Gold Coating is a Thin Film of Gold Deposited Onto a Substrate

A gold coating is a very thin film of gold deposited onto a supporting substrate. This serves as a very useful substrate in the life science academia & industrial markets.

  • Typical characteristics of gold surfaces include:
  • Good resistance to oxidation
  • Inert surface for use with biological experimentation
  • Good conductor of electricity
  • Ultra smooth surfaces can be prepared
  • Easily forms thiol chemistry self-assembled monolayers (SAM)

Glossary of Terms

  • Nanometer (nm): 1×10-9 m
  • Ångström (Å): 0.1 nm
  • E-beam Evaporation: A physical vapor deposition technique used for thin film coatings.
  • Adhesion Layer: A thin layer deposited for improving the adhesion of gold on to the substrate (material to be coated).
  • Roughness: A measure of surface smoothness.
  • Grain Size: The size of gold grains present on the surface. Grain size has an effect on the roughness of the gold surface.
  • Self Assembled Monolayers(SAM): Surfaces consisting of a single layer of molecules on a substrate, prepared by adding a solution of the desired molecule onto the substrate surface and washing off the excess.

Physical vapor deposition (PVD) techniques are commonly used for depositing metal thin films onto a surface.

Analyzing Thin Metal Films

Sputtered Neutral Mass Spectrometry is perfect for analyzing thin metal films where composition, thickness and interface condition can be determined. The example presented here, shows a magnetic film stack comprising Cr, Ni, Cu and Fe. Of the different methods of data storage, magnetic hard discs still offer highly economic means for high density rapid access. The continual move towards more and more compact read/write heads and more closely spaced data tracks has lead to a considerable development of magnetic materials and structures for this demanding application. Analysis of the metallic layer structures used in magnetic data storage is vital for both development and quality management with secondary ion mass spectrometry (SIMS) and sputtered neutral mass spectrometry (SNMS) offering information on minor and major element composition respectively.

SIMS and SNMS

Both SIMS and SNMS use a concentrated, mono- energetic, chemically pure ion beam of typically 1-10 keV to sputter erode the surface under study. A small fraction of the sputtered material gets ionized due to the sputtering process itself and in SIMS, it is these ions that offer the sensitive information for which the technique is known. Being a mass spectrometry technique, all elements and isotopes may be detected, and in favorable conditions the detection limit can be in the low ppb region. However, because the ionization mechanism for SIMS takes place at the sample surface, it is very much dependent on the local chemistry and the ionized fraction can vary by several orders of magnitude. This makes SIMS ideal for trace analysis in materials of known matrix but quantification in materials of changing matrix can be complicated. SNMS overcomes the “matrix effect” by separating the sputtering and ionization events.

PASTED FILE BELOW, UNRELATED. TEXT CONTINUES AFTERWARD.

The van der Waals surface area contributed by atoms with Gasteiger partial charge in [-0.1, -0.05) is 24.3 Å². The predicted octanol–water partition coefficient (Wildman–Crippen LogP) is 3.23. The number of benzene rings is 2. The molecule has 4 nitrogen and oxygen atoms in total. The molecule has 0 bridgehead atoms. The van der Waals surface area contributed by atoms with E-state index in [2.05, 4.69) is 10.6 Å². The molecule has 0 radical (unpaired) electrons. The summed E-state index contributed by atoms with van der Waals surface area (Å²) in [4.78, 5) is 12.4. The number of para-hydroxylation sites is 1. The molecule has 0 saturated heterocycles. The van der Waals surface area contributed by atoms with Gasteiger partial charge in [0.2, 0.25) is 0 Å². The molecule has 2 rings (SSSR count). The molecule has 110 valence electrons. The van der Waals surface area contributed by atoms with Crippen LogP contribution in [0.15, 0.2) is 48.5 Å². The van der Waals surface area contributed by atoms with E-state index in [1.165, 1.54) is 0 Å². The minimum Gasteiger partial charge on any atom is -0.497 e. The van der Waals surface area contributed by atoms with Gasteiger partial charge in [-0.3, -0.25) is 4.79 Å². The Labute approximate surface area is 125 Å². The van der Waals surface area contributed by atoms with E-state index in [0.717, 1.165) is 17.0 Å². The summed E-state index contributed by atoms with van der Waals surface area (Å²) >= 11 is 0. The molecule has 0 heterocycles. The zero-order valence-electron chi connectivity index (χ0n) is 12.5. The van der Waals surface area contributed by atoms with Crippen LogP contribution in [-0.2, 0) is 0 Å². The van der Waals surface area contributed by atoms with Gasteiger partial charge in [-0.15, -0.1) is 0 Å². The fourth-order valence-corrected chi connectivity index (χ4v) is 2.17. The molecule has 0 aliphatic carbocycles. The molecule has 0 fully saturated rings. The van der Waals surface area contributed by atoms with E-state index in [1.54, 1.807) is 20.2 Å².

New Sputtering Target Innovations

Magnetron sputtering was initially developed using metal or alloy targets with materials having high electrical conductivity (e.g., Al, Ag, Au, Cu, Ti, Mo, etc.). In order to achieve acceptable deposition rates, the target material needed to be electrically and thermally conductive. Ceramic targets were developed for transparent conductive oxides (TCOs) and usually consisted of films made from compositions of ZnO:Al2O3 (2% wt) or In2O3:SnO2 (10% wt). However, as the name implies, the materials were fairly conductive and were suited for DC magnetron sputtering.

Pulsed-DC and RF magnetron sputtering allows for the deposition of materials with poor electrical conductivity. Semiconductor materials with better electrical conductivity can be sputtered with pulsed-DC power supplies, while insulating materials (mainly ceramics) require RF sputtering. The deposition rates for RF sputtering are generally much lower than with pulsed-DC. Also, pulsed-DC sputtering has a lower deposition rate than DC sputtering. New applications in photovoltaic, thermoelectric, storage, and semiconductor markets are spurring innovation in ceramic and semiconductor sputtering targets.

DC sputtering with metallic targets has fewer process problems since the metals are ductile and the materials feature high conductivity. Conversely, semiconductor and ceramic targets are more prone to process difficulties due to the brittle nature of the materials and the poor electrical and thermal conductivities. In order to achieve consistent sputtering over the life of the target, it is essential to have a well-sintered target material with high density. Voids and cracks in the material can propagate and lead to sputtering problems such as arcing, target cracking, and particle generation. Read More

Successful Large-Area Sputtering

Cylindrical rotating magnetrons can provide controlled reactive sputtering on both large areas and high-volume products, while also minimizing arcing and anode problems.

Magnetron sputtering, combined with an accurate control of process parameters and layer quality, has become one of the most important methods for depositing thin films. The technique involves bombarding a target surface, which is positioned on a magnetic tube, with an ionized gas. The gas causes metallic atoms to be ejected from the target and subsequently deposited on the substrate to be coated. In standard metallic sputtering, an inert gas, such as argon, is used. No chemical reaction occurs between the gas and the target particles, resulting in a coating on the substrate with a composition similar to the target material.

In a reactive sputtering process, at least one reactive gas (e.g., oxygen or nitrogen) is added. The reactive gas enhances the sputtering process on the target surface and also generates a chemical reaction with the target particles, forming a compound layer on the substrate. As a result, high-purity, uniform coatings can be achieved. Read More